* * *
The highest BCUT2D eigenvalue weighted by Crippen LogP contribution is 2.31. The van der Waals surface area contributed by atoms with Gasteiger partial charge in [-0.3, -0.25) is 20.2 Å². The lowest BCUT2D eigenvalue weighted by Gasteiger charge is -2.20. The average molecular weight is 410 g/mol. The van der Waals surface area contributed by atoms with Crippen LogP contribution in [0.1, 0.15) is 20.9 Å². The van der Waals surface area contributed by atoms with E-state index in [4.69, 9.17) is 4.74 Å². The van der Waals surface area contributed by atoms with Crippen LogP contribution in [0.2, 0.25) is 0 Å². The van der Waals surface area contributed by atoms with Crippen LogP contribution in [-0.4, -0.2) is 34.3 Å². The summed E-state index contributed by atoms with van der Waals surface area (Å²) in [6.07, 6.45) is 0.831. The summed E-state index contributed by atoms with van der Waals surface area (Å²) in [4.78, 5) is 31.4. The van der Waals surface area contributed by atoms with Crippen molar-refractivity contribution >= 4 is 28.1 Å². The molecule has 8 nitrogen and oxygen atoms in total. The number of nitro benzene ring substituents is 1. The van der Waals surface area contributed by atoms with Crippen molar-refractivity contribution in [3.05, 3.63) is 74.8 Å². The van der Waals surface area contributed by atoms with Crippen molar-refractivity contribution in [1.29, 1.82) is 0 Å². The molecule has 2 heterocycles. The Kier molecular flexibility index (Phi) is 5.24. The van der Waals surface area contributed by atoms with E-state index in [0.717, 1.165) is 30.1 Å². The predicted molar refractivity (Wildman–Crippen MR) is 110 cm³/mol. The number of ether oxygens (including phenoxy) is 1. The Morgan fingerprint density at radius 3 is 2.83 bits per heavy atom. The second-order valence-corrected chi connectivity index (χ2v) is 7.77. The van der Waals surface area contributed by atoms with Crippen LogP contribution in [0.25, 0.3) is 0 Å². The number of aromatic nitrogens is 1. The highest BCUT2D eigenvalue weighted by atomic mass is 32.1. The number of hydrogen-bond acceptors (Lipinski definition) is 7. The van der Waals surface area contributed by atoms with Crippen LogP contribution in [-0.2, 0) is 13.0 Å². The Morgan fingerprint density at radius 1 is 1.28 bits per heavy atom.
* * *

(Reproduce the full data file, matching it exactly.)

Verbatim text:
The highest BCUT2D eigenvalue weighted by Crippen LogP contribution is 2.31. The van der Waals surface area contributed by atoms with Gasteiger partial charge in [-0.3, -0.25) is 20.2 Å². The lowest BCUT2D eigenvalue weighted by Gasteiger charge is -2.20. The average molecular weight is 410 g/mol. The van der Waals surface area contributed by atoms with Crippen LogP contribution in [0.1, 0.15) is 20.9 Å². The van der Waals surface area contributed by atoms with E-state index in [4.69, 9.17) is 4.74 Å². The van der Waals surface area contributed by atoms with Crippen LogP contribution in [0.2, 0.25) is 0 Å². The van der Waals surface area contributed by atoms with Crippen LogP contribution in [-0.4, -0.2) is 34.3 Å². The summed E-state index contributed by atoms with van der Waals surface area (Å²) in [6.07, 6.45) is 0.831. The summed E-state index contributed by atoms with van der Waals surface area (Å²) in [4.78, 5) is 31.4. The van der Waals surface area contributed by atoms with Crippen molar-refractivity contribution >= 4 is 28.1 Å². The molecule has 8 nitrogen and oxygen atoms in total. The number of nitro benzene ring substituents is 1. The van der Waals surface area contributed by atoms with Crippen molar-refractivity contribution in [3.05, 3.63) is 74.8 Å². The van der Waals surface area contributed by atoms with Crippen molar-refractivity contribution in [1.29, 1.82) is 0 Å². The molecule has 2 heterocycles. The Kier molecular flexibility index (Phi) is 5.24. The van der Waals surface area contributed by atoms with E-state index in [0.717, 1.165) is 30.1 Å². The predicted molar refractivity (Wildman–Crippen MR) is 110 cm³/mol. The number of ether oxygens (including phenoxy) is 1. The Morgan fingerprint density at radius 3 is 2.83 bits per heavy atom. The second-order valence-corrected chi connectivity index (χ2v) is 7.77. The van der Waals surface area contributed by atoms with Crippen LogP contribution in [0.25, 0.3) is 0 Å². The number of aromatic nitrogens is 1. The highest BCUT2D eigenvalue weighted by atomic mass is 32.1. The number of hydrogen-bond acceptors (Lipinski definition) is 7. The van der Waals surface area contributed by atoms with Crippen LogP contribution in [-0.2, 0) is 13.0 Å². The Morgan fingerprint density at radius 1 is 1.28 bits per heavy atom.